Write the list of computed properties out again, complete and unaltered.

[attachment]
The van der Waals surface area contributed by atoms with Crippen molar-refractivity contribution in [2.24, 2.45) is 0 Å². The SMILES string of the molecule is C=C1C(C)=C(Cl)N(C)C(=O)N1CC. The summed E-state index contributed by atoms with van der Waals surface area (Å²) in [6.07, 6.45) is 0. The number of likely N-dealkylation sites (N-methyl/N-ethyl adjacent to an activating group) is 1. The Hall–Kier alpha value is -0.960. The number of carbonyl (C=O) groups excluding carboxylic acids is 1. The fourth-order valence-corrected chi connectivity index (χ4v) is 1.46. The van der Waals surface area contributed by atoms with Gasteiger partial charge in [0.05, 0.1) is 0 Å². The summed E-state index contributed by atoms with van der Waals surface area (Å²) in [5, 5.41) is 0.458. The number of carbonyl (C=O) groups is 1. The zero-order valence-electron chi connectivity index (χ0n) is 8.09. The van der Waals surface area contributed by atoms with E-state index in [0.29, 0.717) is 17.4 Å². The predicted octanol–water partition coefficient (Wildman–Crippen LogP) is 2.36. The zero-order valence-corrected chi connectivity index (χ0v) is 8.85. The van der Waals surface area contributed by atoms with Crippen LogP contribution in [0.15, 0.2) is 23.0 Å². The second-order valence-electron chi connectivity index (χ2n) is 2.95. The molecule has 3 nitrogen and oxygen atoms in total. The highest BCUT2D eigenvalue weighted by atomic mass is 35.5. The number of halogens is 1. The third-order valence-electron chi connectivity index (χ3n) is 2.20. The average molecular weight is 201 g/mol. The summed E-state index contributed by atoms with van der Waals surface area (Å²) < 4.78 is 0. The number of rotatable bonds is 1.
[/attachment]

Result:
The van der Waals surface area contributed by atoms with Crippen molar-refractivity contribution in [2.24, 2.45) is 0 Å². The SMILES string of the molecule is C=C1C(C)=C(Cl)N(C)C(=O)N1CC. The summed E-state index contributed by atoms with van der Waals surface area (Å²) in [6.07, 6.45) is 0. The number of likely N-dealkylation sites (N-methyl/N-ethyl adjacent to an activating group) is 1. The Hall–Kier alpha value is -0.960. The number of carbonyl (C=O) groups excluding carboxylic acids is 1. The fourth-order valence-corrected chi connectivity index (χ4v) is 1.46. The van der Waals surface area contributed by atoms with Gasteiger partial charge in [0.05, 0.1) is 0 Å². The summed E-state index contributed by atoms with van der Waals surface area (Å²) in [5, 5.41) is 0.458. The number of carbonyl (C=O) groups is 1. The zero-order valence-electron chi connectivity index (χ0n) is 8.09. The van der Waals surface area contributed by atoms with E-state index in [0.29, 0.717) is 17.4 Å². The predicted octanol–water partition coefficient (Wildman–Crippen LogP) is 2.36. The zero-order valence-corrected chi connectivity index (χ0v) is 8.85. The van der Waals surface area contributed by atoms with Crippen LogP contribution in [0.15, 0.2) is 23.0 Å². The second-order valence-electron chi connectivity index (χ2n) is 2.95. The molecule has 3 nitrogen and oxygen atoms in total. The highest BCUT2D eigenvalue weighted by atomic mass is 35.5. The number of halogens is 1. The third-order valence-electron chi connectivity index (χ3n) is 2.20. The average molecular weight is 201 g/mol. The summed E-state index contributed by atoms with van der Waals surface area (Å²) < 4.78 is 0. The number of rotatable bonds is 1.